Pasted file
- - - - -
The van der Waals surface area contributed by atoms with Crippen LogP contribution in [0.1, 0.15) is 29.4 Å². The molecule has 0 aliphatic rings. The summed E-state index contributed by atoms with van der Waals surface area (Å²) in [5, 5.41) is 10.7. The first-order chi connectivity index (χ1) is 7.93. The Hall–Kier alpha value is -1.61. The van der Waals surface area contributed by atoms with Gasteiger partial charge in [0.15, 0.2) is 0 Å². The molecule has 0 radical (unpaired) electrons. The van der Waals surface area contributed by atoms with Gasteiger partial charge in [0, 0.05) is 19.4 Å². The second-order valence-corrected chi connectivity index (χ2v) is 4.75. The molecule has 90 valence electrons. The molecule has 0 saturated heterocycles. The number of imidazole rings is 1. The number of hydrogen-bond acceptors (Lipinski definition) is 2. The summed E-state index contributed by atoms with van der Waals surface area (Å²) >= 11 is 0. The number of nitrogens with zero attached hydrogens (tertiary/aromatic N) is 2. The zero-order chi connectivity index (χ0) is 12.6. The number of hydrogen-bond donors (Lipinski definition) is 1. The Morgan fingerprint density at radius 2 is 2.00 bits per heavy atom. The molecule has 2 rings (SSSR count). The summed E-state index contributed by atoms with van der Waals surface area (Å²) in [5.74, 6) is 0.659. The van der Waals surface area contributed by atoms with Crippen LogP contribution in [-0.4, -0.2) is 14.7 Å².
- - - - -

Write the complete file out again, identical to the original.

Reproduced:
The van der Waals surface area contributed by atoms with Crippen LogP contribution in [0.1, 0.15) is 29.4 Å². The molecule has 0 aliphatic rings. The summed E-state index contributed by atoms with van der Waals surface area (Å²) in [5, 5.41) is 10.7. The first-order chi connectivity index (χ1) is 7.93. The Hall–Kier alpha value is -1.61. The van der Waals surface area contributed by atoms with Gasteiger partial charge in [0.15, 0.2) is 0 Å². The molecule has 0 radical (unpaired) electrons. The van der Waals surface area contributed by atoms with Gasteiger partial charge in [0, 0.05) is 19.4 Å². The second-order valence-corrected chi connectivity index (χ2v) is 4.75. The molecule has 90 valence electrons. The molecule has 0 saturated heterocycles. The number of imidazole rings is 1. The number of hydrogen-bond acceptors (Lipinski definition) is 2. The summed E-state index contributed by atoms with van der Waals surface area (Å²) >= 11 is 0. The number of nitrogens with zero attached hydrogens (tertiary/aromatic N) is 2. The zero-order chi connectivity index (χ0) is 12.6. The number of hydrogen-bond donors (Lipinski definition) is 1. The Morgan fingerprint density at radius 2 is 2.00 bits per heavy atom. The molecule has 2 rings (SSSR count). The summed E-state index contributed by atoms with van der Waals surface area (Å²) in [5.74, 6) is 0.659. The van der Waals surface area contributed by atoms with Crippen LogP contribution in [-0.4, -0.2) is 14.7 Å².